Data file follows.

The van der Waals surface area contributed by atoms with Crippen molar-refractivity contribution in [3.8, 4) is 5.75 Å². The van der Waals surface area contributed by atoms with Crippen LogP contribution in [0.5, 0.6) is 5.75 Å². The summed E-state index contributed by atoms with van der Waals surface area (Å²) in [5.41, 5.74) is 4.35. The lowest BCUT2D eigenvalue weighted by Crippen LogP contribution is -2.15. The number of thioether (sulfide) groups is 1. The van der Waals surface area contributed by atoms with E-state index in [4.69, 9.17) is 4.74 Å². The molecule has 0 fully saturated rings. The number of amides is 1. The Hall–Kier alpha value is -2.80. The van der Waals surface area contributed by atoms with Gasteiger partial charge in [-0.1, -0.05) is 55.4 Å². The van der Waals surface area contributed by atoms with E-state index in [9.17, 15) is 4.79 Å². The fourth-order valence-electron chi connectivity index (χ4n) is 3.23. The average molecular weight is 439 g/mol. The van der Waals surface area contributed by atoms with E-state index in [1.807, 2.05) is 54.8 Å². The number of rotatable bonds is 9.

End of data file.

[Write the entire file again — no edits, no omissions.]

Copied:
The van der Waals surface area contributed by atoms with Crippen molar-refractivity contribution in [3.8, 4) is 5.75 Å². The van der Waals surface area contributed by atoms with Crippen LogP contribution in [0.5, 0.6) is 5.75 Å². The summed E-state index contributed by atoms with van der Waals surface area (Å²) in [5.41, 5.74) is 4.35. The lowest BCUT2D eigenvalue weighted by Crippen LogP contribution is -2.15. The number of thioether (sulfide) groups is 1. The van der Waals surface area contributed by atoms with E-state index in [4.69, 9.17) is 4.74 Å². The molecule has 0 fully saturated rings. The number of amides is 1. The Hall–Kier alpha value is -2.80. The van der Waals surface area contributed by atoms with Gasteiger partial charge in [-0.1, -0.05) is 55.4 Å². The van der Waals surface area contributed by atoms with E-state index in [9.17, 15) is 4.79 Å². The fourth-order valence-electron chi connectivity index (χ4n) is 3.23. The average molecular weight is 439 g/mol. The van der Waals surface area contributed by atoms with E-state index in [1.807, 2.05) is 54.8 Å². The number of rotatable bonds is 9.